I wasn’t going to be one of those people who chimed in on The Da Vinci Code because I think all too often those who do spout off about the latest craze, whatever it is, just paint themselves to look like mindless me-toos. With some people it’s as though they have no opinion until someone else tells them what to think. Sadly I too suffer from a weakness, specifically the occasional inability to suppress my need to explain why my opinion is obviously better than someone else’s. I know I should just keep my mouth shut and take comfort in knowing I’m superior, but sometimes I just can’t. You see there are two kinds of people in this world: those who think like me and those who should, and I like to sometimes help the latter join the army of rightness. Chalk it up to my philanthropic narcissism disorder. Anyway, back to The Da Vinci Code.
I just don’t understand the incessant wrangling that surrounds this book. My wife and I did this as a read aloud where I would read to her before we went to bed. Being no stranger to Paris and even having attended a mass at Saint-Sulpice Cathedral where the character Silas breaks open the floor to look for a mysterious clue, we loved learning the historical facts about the buildings and following the plot through Paris and other parts of Europe. Chapters are short. Dialogue is plenty. It’s a page turner for sure. We enjoyed the book.
The part to this whole scuttlebutt I’m having difficulty with are the people who make reference to and take offense with the book’s “claims.” Characters in the book believe that Christ had a wife and kids. So what? First of all, the author doesn’t assert the book is nonfiction, so where does this “claim” come from? Even if the author believes this alternative view of Christ, as I understand he does, a work of fiction cannot make claims. By definition it is make believe. Following the fiction making claims logic we’d have to assume that Stephen King claims balloon-wielding clowns are mass murderers, that L. Frank Baum claims lions are cowards and that Dr. Seuss claims one might actually enjoy feasting on green eggs and ham in a box with a fox. Come on, people.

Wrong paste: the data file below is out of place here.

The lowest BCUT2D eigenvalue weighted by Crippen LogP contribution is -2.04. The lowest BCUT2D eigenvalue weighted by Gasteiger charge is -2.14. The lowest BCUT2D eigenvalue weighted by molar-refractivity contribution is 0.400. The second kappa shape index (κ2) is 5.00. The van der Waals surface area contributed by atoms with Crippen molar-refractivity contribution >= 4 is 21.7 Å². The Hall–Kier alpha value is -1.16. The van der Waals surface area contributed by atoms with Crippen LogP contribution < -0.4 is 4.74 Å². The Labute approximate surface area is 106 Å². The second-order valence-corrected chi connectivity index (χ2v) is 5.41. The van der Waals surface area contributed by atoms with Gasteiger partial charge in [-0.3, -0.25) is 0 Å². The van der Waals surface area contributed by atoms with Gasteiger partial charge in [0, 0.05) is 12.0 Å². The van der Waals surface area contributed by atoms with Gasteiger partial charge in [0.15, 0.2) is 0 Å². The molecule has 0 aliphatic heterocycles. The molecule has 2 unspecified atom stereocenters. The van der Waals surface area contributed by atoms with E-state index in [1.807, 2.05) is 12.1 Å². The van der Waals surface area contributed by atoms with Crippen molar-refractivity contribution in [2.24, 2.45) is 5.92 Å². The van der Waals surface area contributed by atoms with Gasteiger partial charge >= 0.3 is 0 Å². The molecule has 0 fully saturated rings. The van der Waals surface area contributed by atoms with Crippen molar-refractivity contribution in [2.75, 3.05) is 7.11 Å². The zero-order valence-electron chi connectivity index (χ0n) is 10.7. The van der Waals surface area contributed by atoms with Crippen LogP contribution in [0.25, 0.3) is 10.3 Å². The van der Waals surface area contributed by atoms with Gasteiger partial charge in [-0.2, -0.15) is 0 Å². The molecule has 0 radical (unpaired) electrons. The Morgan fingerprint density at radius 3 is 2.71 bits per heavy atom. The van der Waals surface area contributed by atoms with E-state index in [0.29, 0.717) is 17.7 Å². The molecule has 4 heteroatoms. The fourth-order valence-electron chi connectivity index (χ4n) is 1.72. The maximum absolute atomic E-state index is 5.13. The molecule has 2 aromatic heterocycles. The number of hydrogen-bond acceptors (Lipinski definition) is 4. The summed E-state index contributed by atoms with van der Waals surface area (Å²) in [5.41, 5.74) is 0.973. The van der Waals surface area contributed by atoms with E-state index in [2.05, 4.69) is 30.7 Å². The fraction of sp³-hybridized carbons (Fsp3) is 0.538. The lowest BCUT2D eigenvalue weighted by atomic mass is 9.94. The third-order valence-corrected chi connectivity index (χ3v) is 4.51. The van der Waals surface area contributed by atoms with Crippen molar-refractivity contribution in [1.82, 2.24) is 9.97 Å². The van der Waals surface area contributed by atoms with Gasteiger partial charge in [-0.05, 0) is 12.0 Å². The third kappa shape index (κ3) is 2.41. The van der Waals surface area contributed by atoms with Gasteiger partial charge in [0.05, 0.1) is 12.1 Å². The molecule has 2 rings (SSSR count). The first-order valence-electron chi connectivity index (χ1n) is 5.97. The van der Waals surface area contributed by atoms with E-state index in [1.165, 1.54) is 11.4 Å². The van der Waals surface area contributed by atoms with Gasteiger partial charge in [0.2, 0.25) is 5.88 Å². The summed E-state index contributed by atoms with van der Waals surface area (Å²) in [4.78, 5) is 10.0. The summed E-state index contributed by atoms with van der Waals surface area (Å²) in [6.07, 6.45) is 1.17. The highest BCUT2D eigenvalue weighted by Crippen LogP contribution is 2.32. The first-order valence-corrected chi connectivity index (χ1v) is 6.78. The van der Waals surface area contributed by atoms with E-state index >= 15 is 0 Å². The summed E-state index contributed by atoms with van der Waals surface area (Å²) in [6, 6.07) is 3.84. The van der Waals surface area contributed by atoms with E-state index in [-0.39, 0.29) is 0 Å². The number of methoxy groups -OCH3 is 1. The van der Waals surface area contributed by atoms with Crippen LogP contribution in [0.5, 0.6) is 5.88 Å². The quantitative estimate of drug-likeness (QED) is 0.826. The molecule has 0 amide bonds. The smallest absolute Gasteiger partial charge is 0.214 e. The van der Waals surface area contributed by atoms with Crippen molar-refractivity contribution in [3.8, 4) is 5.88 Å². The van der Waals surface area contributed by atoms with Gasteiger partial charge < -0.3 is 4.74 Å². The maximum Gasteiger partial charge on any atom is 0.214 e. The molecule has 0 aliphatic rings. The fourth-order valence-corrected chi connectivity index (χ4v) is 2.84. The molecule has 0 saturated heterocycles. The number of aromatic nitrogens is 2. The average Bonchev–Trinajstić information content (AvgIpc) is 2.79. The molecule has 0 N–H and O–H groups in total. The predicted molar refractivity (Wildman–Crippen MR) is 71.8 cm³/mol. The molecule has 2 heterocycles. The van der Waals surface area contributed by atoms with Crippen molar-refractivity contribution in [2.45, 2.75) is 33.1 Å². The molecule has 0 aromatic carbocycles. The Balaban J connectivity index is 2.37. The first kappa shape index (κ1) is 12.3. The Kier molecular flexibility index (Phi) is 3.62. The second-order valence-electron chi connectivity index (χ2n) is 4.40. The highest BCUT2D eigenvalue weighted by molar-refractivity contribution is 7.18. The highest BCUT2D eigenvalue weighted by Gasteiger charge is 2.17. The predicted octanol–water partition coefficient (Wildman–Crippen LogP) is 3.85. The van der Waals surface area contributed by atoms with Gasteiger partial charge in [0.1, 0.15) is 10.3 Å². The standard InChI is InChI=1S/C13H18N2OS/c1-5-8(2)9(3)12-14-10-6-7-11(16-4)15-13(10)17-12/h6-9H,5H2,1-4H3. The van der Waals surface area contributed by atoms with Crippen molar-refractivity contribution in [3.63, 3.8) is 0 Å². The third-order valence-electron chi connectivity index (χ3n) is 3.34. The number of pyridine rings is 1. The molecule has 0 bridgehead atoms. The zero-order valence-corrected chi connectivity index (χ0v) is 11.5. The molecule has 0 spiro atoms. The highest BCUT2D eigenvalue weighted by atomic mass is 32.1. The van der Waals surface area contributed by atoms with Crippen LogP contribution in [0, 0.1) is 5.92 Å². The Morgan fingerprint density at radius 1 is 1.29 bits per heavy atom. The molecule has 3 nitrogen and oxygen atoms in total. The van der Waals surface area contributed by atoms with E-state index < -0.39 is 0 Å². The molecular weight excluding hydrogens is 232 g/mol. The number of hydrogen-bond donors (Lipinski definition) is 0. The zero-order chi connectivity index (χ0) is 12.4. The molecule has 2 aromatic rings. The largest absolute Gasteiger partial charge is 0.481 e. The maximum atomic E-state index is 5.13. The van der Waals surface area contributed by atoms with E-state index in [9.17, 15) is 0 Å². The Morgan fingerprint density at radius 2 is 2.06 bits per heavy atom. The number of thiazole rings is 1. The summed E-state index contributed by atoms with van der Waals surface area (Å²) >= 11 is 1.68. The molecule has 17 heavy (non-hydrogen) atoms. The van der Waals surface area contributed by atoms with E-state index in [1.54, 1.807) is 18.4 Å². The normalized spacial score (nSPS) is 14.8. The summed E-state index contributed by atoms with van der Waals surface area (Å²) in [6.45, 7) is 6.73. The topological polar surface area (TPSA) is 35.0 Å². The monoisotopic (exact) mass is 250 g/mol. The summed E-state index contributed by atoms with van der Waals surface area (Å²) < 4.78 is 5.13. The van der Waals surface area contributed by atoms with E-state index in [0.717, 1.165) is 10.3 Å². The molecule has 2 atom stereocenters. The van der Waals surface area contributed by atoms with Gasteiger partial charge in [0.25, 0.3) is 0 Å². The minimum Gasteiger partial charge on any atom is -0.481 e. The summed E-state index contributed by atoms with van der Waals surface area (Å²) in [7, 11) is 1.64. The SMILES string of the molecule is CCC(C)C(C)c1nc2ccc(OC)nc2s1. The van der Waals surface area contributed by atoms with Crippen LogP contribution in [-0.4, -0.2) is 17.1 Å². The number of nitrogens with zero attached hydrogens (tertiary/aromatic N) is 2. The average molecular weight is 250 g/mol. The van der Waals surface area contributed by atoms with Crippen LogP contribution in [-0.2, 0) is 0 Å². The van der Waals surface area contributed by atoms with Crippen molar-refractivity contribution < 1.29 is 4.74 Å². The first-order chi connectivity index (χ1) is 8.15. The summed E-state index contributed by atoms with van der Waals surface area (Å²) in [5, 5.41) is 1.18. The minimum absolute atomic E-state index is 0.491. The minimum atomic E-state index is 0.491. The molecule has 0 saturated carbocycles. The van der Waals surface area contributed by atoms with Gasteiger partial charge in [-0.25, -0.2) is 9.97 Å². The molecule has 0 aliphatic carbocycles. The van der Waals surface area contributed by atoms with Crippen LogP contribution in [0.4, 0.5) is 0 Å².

If someone approached you in the street and said the sky was plaid, would you take offense and try and argue because you knew it to be otherwise? Of course not. You’d assume the tool you’d just met was a few bricks short of a load and move on. If he wants to believe the sky is plaid, let him be. You know the blueness of the sky as a divine truth, one that’s been reiterated to you over and over by family and community. You grew up not only believing the sky was blue but knowing it was. You didn’t just read it in a book; you see the blue sky everyday. You embrace yourself with the blueness of the sky and make it part of your daily life. Blue Sky isn’t just a theory for you. It’s a fact. You define yourself as a Blue Skyist. The sky is blue and the blue is good.
If on the other hand the same man approached you in the street and said something for which you had a reasonable degree of doubt, for instance that it was going to rain, you might offer up some opinion to the contrary. “I don’t know,” you might say,”the weatherman claimed it was supposed to be sunny all week.” Of course you don’t know whether it’s going to rain, but you doubt that it will. The key, or for Dan Brown fans, what’s in the cryptex is the doubt. That’s what makes the point arguable.
I would therefore propose that the reason people are getting so up in arms about this book is not because of anything in the books pages so much as it is those people’s own lack of faith in what they claim to be their belief system. When religion blends with doubt the result is often a watered down religiosity in which the practitioners, fearful of their own agnosticism, hide behind a mask of piety and point fingers at everyone but themselves. This alternative view of Christ is not new. It’s been around since the Middle Ages, and if it holds some veracity, then we can assume it dates back farther than that. The only reason it’s come to light now is because people who seemingly have never been taught to think for themselves cannot spearhead their own movement and instead have to ride in on the coattails of someone more famous. Apparently “Though shalt not steal” does not apply to limelight.
The movie Da Vinci Code is coming out soon and you can bet your bottom dollar that for every zealot who jumps up and screams in protest about the movie, they’re going to drum up ten movie goers who were it not for the upset wouldn’t have had any desire to go see the film in the first place. You know what I say? Good.
Though I wonder if like in the book there was a grand-scale conspiracy on the part of the Catholic Church are we now in the midst of some great put-on organized by none other than the neo-reborn nut-jobs? Do Liberty University andThe 700 Club get kickbacks from the movie’s proceeds.
What role does Tinky Winky play in all of this?